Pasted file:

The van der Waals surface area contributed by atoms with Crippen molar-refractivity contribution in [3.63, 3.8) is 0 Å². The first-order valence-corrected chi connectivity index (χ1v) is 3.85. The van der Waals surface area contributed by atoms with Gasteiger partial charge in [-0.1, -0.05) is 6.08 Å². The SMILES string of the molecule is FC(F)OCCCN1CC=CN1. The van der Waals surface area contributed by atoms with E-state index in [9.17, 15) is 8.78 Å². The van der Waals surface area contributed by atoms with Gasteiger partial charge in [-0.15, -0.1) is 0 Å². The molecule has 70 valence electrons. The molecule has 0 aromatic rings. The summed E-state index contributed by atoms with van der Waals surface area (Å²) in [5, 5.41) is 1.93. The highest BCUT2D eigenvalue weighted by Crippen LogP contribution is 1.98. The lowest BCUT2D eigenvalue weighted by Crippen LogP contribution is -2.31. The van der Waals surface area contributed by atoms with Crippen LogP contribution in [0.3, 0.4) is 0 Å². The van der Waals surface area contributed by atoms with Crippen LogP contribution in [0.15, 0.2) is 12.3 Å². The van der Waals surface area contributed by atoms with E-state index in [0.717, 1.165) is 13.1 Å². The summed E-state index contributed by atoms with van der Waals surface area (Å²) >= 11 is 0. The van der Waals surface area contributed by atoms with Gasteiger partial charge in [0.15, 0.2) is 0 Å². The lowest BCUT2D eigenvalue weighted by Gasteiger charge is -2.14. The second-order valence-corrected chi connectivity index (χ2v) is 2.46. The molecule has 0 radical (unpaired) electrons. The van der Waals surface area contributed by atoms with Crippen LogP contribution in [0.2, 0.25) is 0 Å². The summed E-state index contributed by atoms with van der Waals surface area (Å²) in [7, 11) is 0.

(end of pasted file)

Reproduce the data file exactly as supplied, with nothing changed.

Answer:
The van der Waals surface area contributed by atoms with Crippen molar-refractivity contribution in [3.63, 3.8) is 0 Å². The first-order valence-corrected chi connectivity index (χ1v) is 3.85. The van der Waals surface area contributed by atoms with Gasteiger partial charge in [-0.1, -0.05) is 6.08 Å². The SMILES string of the molecule is FC(F)OCCCN1CC=CN1. The van der Waals surface area contributed by atoms with E-state index in [9.17, 15) is 8.78 Å². The van der Waals surface area contributed by atoms with Gasteiger partial charge in [-0.15, -0.1) is 0 Å². The molecule has 70 valence electrons. The molecule has 0 aromatic rings. The summed E-state index contributed by atoms with van der Waals surface area (Å²) in [5, 5.41) is 1.93. The highest BCUT2D eigenvalue weighted by Crippen LogP contribution is 1.98. The lowest BCUT2D eigenvalue weighted by Crippen LogP contribution is -2.31. The van der Waals surface area contributed by atoms with Crippen LogP contribution in [0.3, 0.4) is 0 Å². The van der Waals surface area contributed by atoms with Crippen LogP contribution in [0.15, 0.2) is 12.3 Å². The van der Waals surface area contributed by atoms with E-state index in [0.717, 1.165) is 13.1 Å². The summed E-state index contributed by atoms with van der Waals surface area (Å²) >= 11 is 0. The van der Waals surface area contributed by atoms with Gasteiger partial charge in [0.15, 0.2) is 0 Å². The lowest BCUT2D eigenvalue weighted by Gasteiger charge is -2.14. The second-order valence-corrected chi connectivity index (χ2v) is 2.46. The molecule has 0 radical (unpaired) electrons. The van der Waals surface area contributed by atoms with Crippen LogP contribution in [0.2, 0.25) is 0 Å². The summed E-state index contributed by atoms with van der Waals surface area (Å²) in [7, 11) is 0.